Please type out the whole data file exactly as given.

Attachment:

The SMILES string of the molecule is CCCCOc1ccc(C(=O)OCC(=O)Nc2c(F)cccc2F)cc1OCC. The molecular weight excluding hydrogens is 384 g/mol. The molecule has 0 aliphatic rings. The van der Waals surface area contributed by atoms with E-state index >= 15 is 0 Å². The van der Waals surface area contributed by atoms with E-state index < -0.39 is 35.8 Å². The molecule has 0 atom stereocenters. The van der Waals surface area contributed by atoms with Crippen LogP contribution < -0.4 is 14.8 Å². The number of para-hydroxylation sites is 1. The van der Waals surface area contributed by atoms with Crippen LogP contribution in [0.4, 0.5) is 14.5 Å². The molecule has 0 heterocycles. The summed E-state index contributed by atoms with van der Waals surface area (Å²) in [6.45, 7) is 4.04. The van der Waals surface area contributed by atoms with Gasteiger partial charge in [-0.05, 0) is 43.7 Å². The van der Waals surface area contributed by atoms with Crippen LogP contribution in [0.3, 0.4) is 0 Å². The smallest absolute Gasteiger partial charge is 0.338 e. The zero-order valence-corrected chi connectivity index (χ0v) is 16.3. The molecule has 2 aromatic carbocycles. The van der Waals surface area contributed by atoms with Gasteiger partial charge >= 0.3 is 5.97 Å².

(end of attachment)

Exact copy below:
The SMILES string of the molecule is CCCCOc1ccc(C(=O)OCC(=O)Nc2c(F)cccc2F)cc1OCC. The molecular weight excluding hydrogens is 384 g/mol. The molecule has 0 aliphatic rings. The van der Waals surface area contributed by atoms with E-state index >= 15 is 0 Å². The van der Waals surface area contributed by atoms with E-state index < -0.39 is 35.8 Å². The molecule has 0 atom stereocenters. The van der Waals surface area contributed by atoms with Crippen LogP contribution < -0.4 is 14.8 Å². The number of para-hydroxylation sites is 1. The van der Waals surface area contributed by atoms with Crippen LogP contribution in [0.4, 0.5) is 14.5 Å². The molecule has 0 heterocycles. The summed E-state index contributed by atoms with van der Waals surface area (Å²) in [6.45, 7) is 4.04. The van der Waals surface area contributed by atoms with Gasteiger partial charge in [-0.05, 0) is 43.7 Å². The van der Waals surface area contributed by atoms with Crippen LogP contribution in [0.3, 0.4) is 0 Å². The smallest absolute Gasteiger partial charge is 0.338 e. The zero-order valence-corrected chi connectivity index (χ0v) is 16.3. The molecule has 2 aromatic carbocycles. The van der Waals surface area contributed by atoms with Gasteiger partial charge >= 0.3 is 5.97 Å².